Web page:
This emotionally immature mother may find herself absolutley enslaved to the emotions of anger, impatience, and criticalness. She may find herself incapable of acting upon what she knows in her mind is right, because of the built-in, ingrained habit of losing her temper. All this adds to her guilty feeling. And yet in public, when things are going well, one may never detect this internal deficency, this emotional immaturity. She has a good mind and seems to be patient and in control.

Author: Stephen R. Covey, Source: "Spiritual Roots of Human Relations", Deseret Book 1970 - 8th printing, pp. 7Saved by mlsscaress in control patience appearance habits growth problemsolving pressure spiritual emotional internal 11 years ago[save this] [permalink]
The notion that you solve a problem with three basic building blocks—sequence, iteration and choice—that was fascinating to me.
Author: Eric Denna, Source: http://www.digitaliq.com/parser.php?nav=article&article_id=222Saved by richardkmiller in choice problemsolving sequence iteration 12 years ago[save this] [permalink]
You lean into a problem, especially a long-term or difficult one, by sitting with it, reveling in it, embracing it and breathing it in. The problem becomes part of you, at least until you solve it. You try one approach and then another, and when nothing works, you stick with it and work around it as you build your organization and your life. [I don't mean you just bully the problem, or attack it. I mean that you accept it, live with it, breathe it and whittle it until you've achieved your goal. Once you start looking forward to your interactions with the problem, then you're leaning into it.]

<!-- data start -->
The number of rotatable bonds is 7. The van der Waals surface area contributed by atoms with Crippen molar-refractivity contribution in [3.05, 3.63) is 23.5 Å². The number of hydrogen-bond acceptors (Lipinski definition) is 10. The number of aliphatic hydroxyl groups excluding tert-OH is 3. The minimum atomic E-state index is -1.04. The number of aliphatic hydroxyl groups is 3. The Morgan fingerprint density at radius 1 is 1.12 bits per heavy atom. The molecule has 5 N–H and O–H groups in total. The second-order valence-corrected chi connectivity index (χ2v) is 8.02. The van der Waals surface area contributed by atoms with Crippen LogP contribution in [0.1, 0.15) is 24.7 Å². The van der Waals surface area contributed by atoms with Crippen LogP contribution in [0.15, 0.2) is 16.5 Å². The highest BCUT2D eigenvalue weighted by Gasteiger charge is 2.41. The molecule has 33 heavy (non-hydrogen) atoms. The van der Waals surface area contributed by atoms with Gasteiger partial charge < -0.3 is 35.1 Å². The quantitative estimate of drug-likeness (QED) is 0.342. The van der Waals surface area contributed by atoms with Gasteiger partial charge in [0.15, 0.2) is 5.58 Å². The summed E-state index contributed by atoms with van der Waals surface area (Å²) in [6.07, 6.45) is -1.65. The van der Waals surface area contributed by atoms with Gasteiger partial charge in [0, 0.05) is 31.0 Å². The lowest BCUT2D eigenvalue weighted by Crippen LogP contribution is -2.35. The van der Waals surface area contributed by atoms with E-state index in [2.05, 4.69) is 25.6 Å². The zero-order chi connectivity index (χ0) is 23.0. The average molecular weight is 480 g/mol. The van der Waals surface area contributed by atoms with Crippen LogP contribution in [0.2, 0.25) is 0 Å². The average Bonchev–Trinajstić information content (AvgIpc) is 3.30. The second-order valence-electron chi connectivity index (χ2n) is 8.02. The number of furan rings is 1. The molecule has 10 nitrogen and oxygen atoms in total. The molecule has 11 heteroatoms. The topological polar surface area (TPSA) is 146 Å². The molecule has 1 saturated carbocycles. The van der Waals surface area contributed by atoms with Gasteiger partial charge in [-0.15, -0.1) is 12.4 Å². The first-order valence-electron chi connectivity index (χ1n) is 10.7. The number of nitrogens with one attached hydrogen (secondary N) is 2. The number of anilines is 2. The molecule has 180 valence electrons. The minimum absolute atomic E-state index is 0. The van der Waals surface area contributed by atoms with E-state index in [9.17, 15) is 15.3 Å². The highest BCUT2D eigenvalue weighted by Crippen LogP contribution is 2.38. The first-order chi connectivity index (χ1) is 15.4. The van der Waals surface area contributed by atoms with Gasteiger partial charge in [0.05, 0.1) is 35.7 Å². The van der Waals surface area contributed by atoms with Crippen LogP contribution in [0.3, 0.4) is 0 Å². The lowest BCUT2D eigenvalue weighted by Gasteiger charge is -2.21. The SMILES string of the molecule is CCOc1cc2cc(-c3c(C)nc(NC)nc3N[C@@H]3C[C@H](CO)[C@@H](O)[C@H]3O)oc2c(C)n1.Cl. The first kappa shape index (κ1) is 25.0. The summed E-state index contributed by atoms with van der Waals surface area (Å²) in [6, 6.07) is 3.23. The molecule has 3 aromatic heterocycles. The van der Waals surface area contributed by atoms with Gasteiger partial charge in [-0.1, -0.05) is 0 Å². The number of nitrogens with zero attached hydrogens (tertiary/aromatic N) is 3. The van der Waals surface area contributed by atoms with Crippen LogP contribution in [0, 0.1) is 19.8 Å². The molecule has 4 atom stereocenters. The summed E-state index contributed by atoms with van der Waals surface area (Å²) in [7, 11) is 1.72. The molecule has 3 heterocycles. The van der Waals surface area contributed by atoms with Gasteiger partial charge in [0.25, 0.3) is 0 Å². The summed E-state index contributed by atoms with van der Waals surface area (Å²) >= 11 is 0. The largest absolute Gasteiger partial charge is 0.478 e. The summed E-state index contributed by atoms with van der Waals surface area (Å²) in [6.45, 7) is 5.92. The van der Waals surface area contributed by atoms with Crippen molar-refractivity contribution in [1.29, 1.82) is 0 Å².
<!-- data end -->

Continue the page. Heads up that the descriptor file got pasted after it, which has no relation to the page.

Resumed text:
Author: Seth Godin, Source: http://sethgodin.typepad.com/seths_blog/2008/01/solving-proble...Saved by richardkmiller in goals problemsolving lean 12 years ago[save this] [permalink]
Sloppy and inconclusive thinking becomes a habit. The more one does it the more one is unfitted to think a problem through to a proper conclusion.
Author: Lord Thomson quoted by M. Russell Ballard , Source: "Thinking Straight,” New Era, Mar 1985, 44" http://www.lds.org...Saved by mlsscaress in effort habits thinking problemsolving 12 years ago[save this] [permalink]
In between meditations, the gamma signal in the monks never died down. Even when they were not meditating, their brains were different from the novices' brains, marked by waves associated with perception, problem solving and consciousness. Moreover, the more hours of meditation training a monk had had, the stronger and more enduring the gamma signal.

It was something Prof. Davidson had been seeking since he trekked into the hills above Dharamsala to study lamas and monks: evidence that mental training can create an enduring brain trait.

"This positive state is a skill that can be trained," Prof. Davidson says. "Our findings clearly indicate that meditation can change the function of the brain in an enduring way."
Author: Sharon Begley, Wall Street Journal, Source: http://online.wsj.com/article/SB116915058061980596.htmlSaved by richardkmiller in mind meditation capacity mental exercise consciousness problemsolving 13 years ago[save this] [permalink]